LotRO: Rune-Keeping

Areluin 29I’ve never been a big fan of elves in any universe, and it all goes back to Tolkien elves. After all, basically every modern fantasy story can trace its roots, directly or indirectly, back to Tolkien, especially anything to do with elves, which, prior to Tolkien, were depicted mostly as small, mischievous pixies rather than tall, beautiful (arrogant, know-it-all), and graceful humanoids with pointed ears. To be perfectly honest, though, I’ve always been a little torn about Tolkien elves. On the one hand, they have a cool culture, and Tolkien went to all the trouble of writing a whole history book and an entire language for them. On the other hand, mostly what we see of them in the Lord of the Rings is them saying “Oh, the greatest threat Middle-Earth has ever known is returning? Yeah we’ve known about that for ages. Well, we’re packing up our army of immortal supersoldiers and sailing west, see ya.” And let’s be honest, cramming a weird dwarf-elf love triangle into the Hobbit movies where it didn’t belong didn’t improve my love for elves either.

All that to say, of the multitude of characters I’ve made in Lord of the Rings Online, not many of them have been elves. I made Areluin (the Sindarin Elvish words for “royal” and “blue” run together) a while back because I needed another character for crafting, and I made him and elf because I hadn’t done the elf starting zone in a long time. I didn’t think I would ever end up playing him, but somehow I ended up doing a little questing with him one night when I was bored, and quickly fell in love with the class.

The Rune-Keeper is a really interesting, fairly unique class. They have an attunement bar that moves toward either DPS or Healing as you use spells of each type that increases the potency of those types of skills. I’m not sure why I haven’t played the rune-keeper sooner, since it’s practically nothing but HoTs and DoTs, and that’s been my favorite class archetype over the last few years. It just feels so “right.” I’m super squishy, with not much health, but I feel like I have a lot of power and survivability because I can DoT my target up and then hit a button to switch to healing, put a bunch of HoTs on myself and finish with a bubble that resets my attunement, then go back to damage before my DoTs expire. That requires constantly thinking a few steps ahead–you have to estimate when you’ll need to switch to self-healing, especially since some of my attunement resets and switchers have long cooldowns–but that makes it all the more interesting for me. I’d be lying if I said I died less than on my Beorning or Captain, but I don’t feel nearly as helpless as, say, my lore master. I’d love to try the healing game, but low-level dungeon runs are hard to come by in LotRO these days. Maybe I’ll ask around some time to see if any guilds do lowbie/alt dungeons on a regular basis. (Let me know if you know of any guilds on Gladden that do this!)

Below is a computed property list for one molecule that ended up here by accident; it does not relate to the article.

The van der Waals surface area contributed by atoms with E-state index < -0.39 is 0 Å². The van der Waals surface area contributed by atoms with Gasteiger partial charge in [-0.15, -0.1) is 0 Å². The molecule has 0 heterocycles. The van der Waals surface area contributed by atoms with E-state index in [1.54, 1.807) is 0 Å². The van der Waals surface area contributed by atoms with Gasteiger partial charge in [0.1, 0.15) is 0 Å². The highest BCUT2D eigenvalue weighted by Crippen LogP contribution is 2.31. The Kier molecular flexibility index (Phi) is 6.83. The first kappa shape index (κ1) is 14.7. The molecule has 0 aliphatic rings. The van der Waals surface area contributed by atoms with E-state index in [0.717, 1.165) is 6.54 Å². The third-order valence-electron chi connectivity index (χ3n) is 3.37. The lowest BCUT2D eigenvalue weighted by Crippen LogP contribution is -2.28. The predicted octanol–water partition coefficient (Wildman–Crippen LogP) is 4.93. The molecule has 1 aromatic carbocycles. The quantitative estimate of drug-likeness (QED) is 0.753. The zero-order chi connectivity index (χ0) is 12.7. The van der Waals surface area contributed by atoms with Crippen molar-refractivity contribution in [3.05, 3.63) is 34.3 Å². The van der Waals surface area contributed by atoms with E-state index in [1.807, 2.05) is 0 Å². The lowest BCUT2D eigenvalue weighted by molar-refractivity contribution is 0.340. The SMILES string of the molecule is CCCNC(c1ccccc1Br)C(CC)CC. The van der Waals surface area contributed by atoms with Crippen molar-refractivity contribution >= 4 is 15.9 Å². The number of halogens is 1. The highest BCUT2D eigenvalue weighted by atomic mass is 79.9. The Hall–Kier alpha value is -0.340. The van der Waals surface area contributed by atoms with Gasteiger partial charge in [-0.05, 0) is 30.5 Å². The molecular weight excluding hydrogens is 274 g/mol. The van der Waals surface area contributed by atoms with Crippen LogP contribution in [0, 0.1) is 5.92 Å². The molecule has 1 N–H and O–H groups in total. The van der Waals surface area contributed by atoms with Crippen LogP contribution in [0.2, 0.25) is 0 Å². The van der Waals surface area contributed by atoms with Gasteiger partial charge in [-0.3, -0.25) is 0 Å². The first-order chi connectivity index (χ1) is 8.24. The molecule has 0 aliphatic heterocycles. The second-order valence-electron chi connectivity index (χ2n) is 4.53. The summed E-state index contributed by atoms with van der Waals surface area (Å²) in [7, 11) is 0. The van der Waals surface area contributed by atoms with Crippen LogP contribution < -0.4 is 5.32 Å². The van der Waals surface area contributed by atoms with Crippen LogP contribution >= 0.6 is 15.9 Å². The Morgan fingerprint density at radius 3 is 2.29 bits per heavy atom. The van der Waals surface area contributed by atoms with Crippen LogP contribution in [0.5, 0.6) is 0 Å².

I feel a little bad starting yet another character on LotRO. This is the game where my altaholic tendencies were born, so I’ve done the Lone-Lands so many times that I could navigate it in my sleep, and the beauty of Lake Evendim now looks more like a painfully slow swim to the island of Tyl Ruinen (I just heard the zone referred to as “Everswim” in world chat). Also, as much as I’m loving the rune-keeper, I said basically the same things about the beorning just last Febuary. Will this character suffer the same burnout? Only time will tell, but it would be nice to get at least one of them into Moria. I’ve paid for several expansions that I’ve yet to see, and I’d like to remedy that situation.

Is It Possible To Balance Melee and Ranged Classes?